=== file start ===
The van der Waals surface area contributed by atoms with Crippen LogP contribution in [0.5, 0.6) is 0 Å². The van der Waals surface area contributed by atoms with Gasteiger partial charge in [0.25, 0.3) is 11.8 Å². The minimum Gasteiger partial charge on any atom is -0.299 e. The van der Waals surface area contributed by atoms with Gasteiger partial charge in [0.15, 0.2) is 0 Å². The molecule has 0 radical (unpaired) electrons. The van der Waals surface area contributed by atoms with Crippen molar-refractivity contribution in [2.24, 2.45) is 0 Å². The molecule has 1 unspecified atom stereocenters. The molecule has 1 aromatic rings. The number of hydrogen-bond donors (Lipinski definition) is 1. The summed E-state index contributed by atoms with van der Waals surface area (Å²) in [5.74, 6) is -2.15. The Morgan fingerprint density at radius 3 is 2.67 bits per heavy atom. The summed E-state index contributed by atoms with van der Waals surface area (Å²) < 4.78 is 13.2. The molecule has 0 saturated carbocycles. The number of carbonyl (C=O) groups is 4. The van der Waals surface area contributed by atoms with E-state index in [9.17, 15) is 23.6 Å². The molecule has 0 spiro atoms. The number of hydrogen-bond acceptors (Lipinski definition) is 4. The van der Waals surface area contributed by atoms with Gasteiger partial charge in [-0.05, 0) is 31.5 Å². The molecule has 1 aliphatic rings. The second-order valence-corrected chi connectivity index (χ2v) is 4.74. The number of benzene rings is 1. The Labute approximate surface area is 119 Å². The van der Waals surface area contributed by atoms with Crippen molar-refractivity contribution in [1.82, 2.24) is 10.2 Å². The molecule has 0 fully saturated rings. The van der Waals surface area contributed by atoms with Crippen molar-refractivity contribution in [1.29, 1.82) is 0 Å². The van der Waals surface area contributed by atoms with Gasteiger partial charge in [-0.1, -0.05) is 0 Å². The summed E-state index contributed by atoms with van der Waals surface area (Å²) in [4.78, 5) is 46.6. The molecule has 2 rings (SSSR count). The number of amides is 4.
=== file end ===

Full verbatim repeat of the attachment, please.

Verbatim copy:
The van der Waals surface area contributed by atoms with Crippen LogP contribution in [0.5, 0.6) is 0 Å². The van der Waals surface area contributed by atoms with Gasteiger partial charge in [0.25, 0.3) is 11.8 Å². The minimum Gasteiger partial charge on any atom is -0.299 e. The van der Waals surface area contributed by atoms with Gasteiger partial charge in [0.15, 0.2) is 0 Å². The molecule has 0 radical (unpaired) electrons. The van der Waals surface area contributed by atoms with Crippen molar-refractivity contribution in [2.24, 2.45) is 0 Å². The molecule has 1 unspecified atom stereocenters. The molecule has 1 aromatic rings. The number of hydrogen-bond donors (Lipinski definition) is 1. The summed E-state index contributed by atoms with van der Waals surface area (Å²) in [5.74, 6) is -2.15. The Morgan fingerprint density at radius 3 is 2.67 bits per heavy atom. The summed E-state index contributed by atoms with van der Waals surface area (Å²) < 4.78 is 13.2. The molecule has 0 saturated carbocycles. The number of carbonyl (C=O) groups is 4. The van der Waals surface area contributed by atoms with E-state index in [9.17, 15) is 23.6 Å². The molecule has 0 spiro atoms. The number of hydrogen-bond acceptors (Lipinski definition) is 4. The van der Waals surface area contributed by atoms with Gasteiger partial charge in [-0.05, 0) is 31.5 Å². The molecule has 1 aliphatic rings. The second-order valence-corrected chi connectivity index (χ2v) is 4.74. The number of benzene rings is 1. The Labute approximate surface area is 119 Å². The van der Waals surface area contributed by atoms with Crippen molar-refractivity contribution in [1.82, 2.24) is 10.2 Å². The molecule has 0 fully saturated rings. The van der Waals surface area contributed by atoms with Crippen molar-refractivity contribution in [1.29, 1.82) is 0 Å². The van der Waals surface area contributed by atoms with Gasteiger partial charge in [-0.1, -0.05) is 0 Å². The summed E-state index contributed by atoms with van der Waals surface area (Å²) in [4.78, 5) is 46.6. The molecule has 2 rings (SSSR count). The number of amides is 4.